Continue like this (don't forget to flour the table, so dough doesn't stick), until it's 50-60cm long. 

Notice I don't move the rolling pin to the right, nor to the left and the dough looks like an elastic band.


Then take the ends and fold them over - one should cover 2/3 and the other 1/3 of the entire space.


Then refold in half.

This kind of folding is called "double fold" or "tour double" and the process, "tourage". Make sure there isn't flour left on the dough when you do the "tourage". 

Wrap dough in plastic foil, place on a flat plate and refrigerate for 30 minutes.


After this time, remove dough from the fridge and place on the table with the edges open towards either left or right, just like a closed book. Here it's towards the left. 

What matters here is that every time you keep the same direction you chose first - either left or right.


Now spread it out again, from the middle to the up and down ends to obtain a 40-50cm long pastry strip.


Now bring one end over 2/3 of the strip.


And fold the other end over the first one. 

This is called "single fold" or "tour simple". 

So, we've made a "tour double" and then a "tour simple" so far. We are done with the folding and we let dough rest in the fridge for at least 1 hour, or more. 

Don't forget to cover with plastic wrap.


Remove pastry from the fridge and start shaping the croissants. 

First of all, place it with the open edge of the book towards you, which was originally to the left.


Using a rolling pin make up and down moves to roll out a 25cm long strip. 

This is going to be the long side of the pastry strip. 


Now rotate the edge of the "book" to the left, see in the picture. 

It's the same position in which you made the "tourage".


Roll out dough to obtain a 40cm long strip, with up and down moves starting from the centre. 

This is going to be the wide side of the pastry strip.


Now turn the book open end downwards, so that you face a 40x25cm rectangle. 

Notice that all the edges are relatively straight, if you work gently and make sure to flour the table, dough will spread nicely and evenly.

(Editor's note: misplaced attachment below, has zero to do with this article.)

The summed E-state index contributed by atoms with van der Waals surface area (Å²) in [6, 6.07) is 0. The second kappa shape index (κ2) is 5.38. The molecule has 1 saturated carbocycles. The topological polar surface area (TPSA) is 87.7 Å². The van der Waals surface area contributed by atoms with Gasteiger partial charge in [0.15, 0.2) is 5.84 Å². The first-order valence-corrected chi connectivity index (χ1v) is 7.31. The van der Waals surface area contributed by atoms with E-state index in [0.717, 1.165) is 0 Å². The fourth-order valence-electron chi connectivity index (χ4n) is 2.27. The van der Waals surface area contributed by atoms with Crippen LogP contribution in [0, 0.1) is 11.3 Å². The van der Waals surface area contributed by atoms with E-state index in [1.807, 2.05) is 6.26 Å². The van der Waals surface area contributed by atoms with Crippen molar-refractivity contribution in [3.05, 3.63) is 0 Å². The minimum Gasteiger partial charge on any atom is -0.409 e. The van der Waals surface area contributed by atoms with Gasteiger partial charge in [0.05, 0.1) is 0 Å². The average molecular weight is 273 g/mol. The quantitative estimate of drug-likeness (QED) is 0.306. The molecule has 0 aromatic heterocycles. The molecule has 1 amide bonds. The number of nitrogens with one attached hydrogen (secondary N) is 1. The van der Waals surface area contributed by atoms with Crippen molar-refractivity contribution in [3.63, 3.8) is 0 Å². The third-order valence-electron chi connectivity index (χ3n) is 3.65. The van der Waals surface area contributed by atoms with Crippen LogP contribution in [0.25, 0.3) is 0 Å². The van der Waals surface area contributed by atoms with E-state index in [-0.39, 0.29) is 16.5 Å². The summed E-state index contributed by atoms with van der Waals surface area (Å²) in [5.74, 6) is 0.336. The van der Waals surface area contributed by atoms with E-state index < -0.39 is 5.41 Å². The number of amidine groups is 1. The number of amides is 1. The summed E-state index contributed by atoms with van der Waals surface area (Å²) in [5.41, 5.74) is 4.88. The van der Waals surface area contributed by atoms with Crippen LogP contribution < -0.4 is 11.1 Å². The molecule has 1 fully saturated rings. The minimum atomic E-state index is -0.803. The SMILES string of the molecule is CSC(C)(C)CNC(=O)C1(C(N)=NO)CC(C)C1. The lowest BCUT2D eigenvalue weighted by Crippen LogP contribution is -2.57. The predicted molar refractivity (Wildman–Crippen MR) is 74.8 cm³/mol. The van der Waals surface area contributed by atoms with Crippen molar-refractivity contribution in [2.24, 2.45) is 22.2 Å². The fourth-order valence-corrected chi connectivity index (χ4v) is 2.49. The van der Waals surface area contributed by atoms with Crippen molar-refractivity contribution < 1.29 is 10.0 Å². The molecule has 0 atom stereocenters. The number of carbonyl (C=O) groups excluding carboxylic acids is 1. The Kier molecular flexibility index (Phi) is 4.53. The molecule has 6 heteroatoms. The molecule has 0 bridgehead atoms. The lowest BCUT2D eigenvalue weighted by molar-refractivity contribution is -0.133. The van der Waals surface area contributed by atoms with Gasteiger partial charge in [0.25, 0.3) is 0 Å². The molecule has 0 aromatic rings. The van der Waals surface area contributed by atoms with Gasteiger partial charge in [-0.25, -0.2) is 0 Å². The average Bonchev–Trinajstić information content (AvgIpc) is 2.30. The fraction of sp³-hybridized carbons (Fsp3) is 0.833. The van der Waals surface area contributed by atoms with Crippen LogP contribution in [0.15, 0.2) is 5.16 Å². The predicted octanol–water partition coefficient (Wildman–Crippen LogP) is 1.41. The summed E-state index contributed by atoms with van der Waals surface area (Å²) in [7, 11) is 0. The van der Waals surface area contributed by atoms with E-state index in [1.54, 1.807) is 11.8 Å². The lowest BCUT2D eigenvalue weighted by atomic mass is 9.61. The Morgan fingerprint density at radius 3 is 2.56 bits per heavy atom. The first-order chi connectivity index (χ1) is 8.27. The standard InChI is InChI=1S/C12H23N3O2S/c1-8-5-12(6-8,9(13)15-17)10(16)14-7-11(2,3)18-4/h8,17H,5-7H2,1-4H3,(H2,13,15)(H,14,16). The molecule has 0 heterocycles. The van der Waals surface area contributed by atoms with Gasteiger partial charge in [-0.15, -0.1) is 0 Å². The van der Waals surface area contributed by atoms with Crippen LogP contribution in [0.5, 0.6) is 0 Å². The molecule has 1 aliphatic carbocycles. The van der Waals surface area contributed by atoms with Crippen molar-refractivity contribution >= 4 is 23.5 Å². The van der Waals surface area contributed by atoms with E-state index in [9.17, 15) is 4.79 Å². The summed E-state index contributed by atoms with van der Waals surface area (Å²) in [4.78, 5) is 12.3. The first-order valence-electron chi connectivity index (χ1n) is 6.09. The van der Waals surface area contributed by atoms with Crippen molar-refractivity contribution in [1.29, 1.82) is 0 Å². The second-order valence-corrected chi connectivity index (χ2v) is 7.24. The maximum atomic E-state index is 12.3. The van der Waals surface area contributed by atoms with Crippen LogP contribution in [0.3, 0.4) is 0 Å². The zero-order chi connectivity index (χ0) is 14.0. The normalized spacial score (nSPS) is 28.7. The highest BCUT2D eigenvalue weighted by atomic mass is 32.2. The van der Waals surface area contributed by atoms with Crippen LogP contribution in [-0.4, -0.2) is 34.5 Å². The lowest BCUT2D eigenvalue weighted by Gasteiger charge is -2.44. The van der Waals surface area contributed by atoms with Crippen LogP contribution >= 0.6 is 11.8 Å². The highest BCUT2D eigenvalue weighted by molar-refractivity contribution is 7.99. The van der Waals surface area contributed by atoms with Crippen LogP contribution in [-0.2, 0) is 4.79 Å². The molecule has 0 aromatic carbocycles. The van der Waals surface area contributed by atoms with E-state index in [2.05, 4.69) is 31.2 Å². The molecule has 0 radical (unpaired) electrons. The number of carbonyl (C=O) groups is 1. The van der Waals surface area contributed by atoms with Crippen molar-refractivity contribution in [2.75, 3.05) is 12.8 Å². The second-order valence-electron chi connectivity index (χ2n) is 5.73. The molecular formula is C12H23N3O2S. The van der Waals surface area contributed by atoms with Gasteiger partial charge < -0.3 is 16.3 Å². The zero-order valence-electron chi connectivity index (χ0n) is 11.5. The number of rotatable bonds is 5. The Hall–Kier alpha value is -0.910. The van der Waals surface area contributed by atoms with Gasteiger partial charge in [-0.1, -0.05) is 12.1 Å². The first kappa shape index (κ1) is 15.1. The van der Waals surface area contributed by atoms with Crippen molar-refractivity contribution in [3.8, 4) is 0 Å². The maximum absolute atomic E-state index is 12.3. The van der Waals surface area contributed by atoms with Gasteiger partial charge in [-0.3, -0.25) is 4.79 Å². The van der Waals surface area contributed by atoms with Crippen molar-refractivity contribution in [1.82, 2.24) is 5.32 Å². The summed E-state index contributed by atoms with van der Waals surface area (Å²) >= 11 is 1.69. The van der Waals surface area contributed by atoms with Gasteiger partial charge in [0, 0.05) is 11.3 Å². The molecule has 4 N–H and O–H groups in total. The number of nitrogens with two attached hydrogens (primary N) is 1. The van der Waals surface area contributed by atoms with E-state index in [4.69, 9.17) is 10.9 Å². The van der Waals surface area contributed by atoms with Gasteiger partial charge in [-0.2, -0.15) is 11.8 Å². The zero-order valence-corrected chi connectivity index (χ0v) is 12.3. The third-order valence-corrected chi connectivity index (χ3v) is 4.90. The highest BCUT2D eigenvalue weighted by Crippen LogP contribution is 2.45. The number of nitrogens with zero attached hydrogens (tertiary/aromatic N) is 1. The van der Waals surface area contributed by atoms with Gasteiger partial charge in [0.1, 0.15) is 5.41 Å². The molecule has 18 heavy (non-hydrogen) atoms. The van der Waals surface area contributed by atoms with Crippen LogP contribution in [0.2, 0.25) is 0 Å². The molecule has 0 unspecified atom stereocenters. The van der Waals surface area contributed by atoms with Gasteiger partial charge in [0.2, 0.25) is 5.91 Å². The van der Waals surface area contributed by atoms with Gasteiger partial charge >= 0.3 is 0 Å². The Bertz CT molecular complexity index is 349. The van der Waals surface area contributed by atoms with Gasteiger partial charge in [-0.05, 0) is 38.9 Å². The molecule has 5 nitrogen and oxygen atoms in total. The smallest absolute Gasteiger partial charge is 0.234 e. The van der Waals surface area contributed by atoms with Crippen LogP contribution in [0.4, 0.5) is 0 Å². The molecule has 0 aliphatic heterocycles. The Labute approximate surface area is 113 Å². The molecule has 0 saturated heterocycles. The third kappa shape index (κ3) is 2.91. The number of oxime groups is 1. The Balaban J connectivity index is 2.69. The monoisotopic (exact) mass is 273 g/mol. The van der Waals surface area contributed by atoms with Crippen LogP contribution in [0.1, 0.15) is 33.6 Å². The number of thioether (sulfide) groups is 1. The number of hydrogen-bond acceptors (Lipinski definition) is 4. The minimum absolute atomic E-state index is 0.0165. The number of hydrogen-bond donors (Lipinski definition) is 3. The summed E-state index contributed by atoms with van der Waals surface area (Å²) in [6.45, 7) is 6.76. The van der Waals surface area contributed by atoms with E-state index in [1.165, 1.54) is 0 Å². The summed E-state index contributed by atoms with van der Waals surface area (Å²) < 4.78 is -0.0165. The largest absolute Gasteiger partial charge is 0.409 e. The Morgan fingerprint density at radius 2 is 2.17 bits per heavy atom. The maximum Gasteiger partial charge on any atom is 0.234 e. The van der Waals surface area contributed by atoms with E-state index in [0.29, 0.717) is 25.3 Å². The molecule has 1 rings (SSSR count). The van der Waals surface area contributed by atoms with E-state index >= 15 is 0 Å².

With the ruler, measure and mark every 8cm on the long side using a knife or a pizza cutter.


On the opposite side, you can use the ruler to mark every 4 cm, but I approximate - about half the distance between every 8cm on the opposite side.


Then I cut the triangles for the croissants with the pizza cutter/knife. 

I use the ruler to get perfectly straight borders. Instead of a ruler, you can use any other straight-edged surface - the side of a pan, a cutting board, a box etc.


This way we get 9 perfect croissants and 2 more from the borders, which won't be perfectly shaped, but still tasty.


Roll each croissant, as tight and neat as possible. 

See that each has 4 layers.


Place croissants on a baking tray lined with parchment paper - spaced well apart, they will get a lot bigger later on. 

Cover with plastic wrap and let rise for 2 hours at room temperature.


After this time, remove the plastic wrap and carefully brush the croissants with raw egg white. 

The moves start up and go down, on the lenght of the croissant.


Make sure you preheat the oven to 200 degrees C, so you should turn it on when the croissants have rested for 1 hour and a half. 

Bake croissants in the preheated oven to 200 degrees C for 15 minutes, then for 5-10 more minutes in the heated oven to 180 degrees. It also depends on the oven you have.

If the oven is not preheated, even with the right temperature, the butter will melt and come out and the croissants will be super oily and droopy.


They are perfect when served warm, 20-30 minutes after they've been removed from the oven. And they are great even reheated...



Here I want you to see the difference between the 2 types of butter - the one above is made using low quality butter - there are no layers, it's a soft pastry, still tasty, but it's not a croissant. The butter is too soft and watery, it will just blend into the dough and won't be able to separate the layers.  

The one below was made using best quality butter, you can see the clearly defined layers. 


Quantity: 11 pieces
Prep time: 240 min
Difficulty: difficult
Ready in: 120 min
Publish date: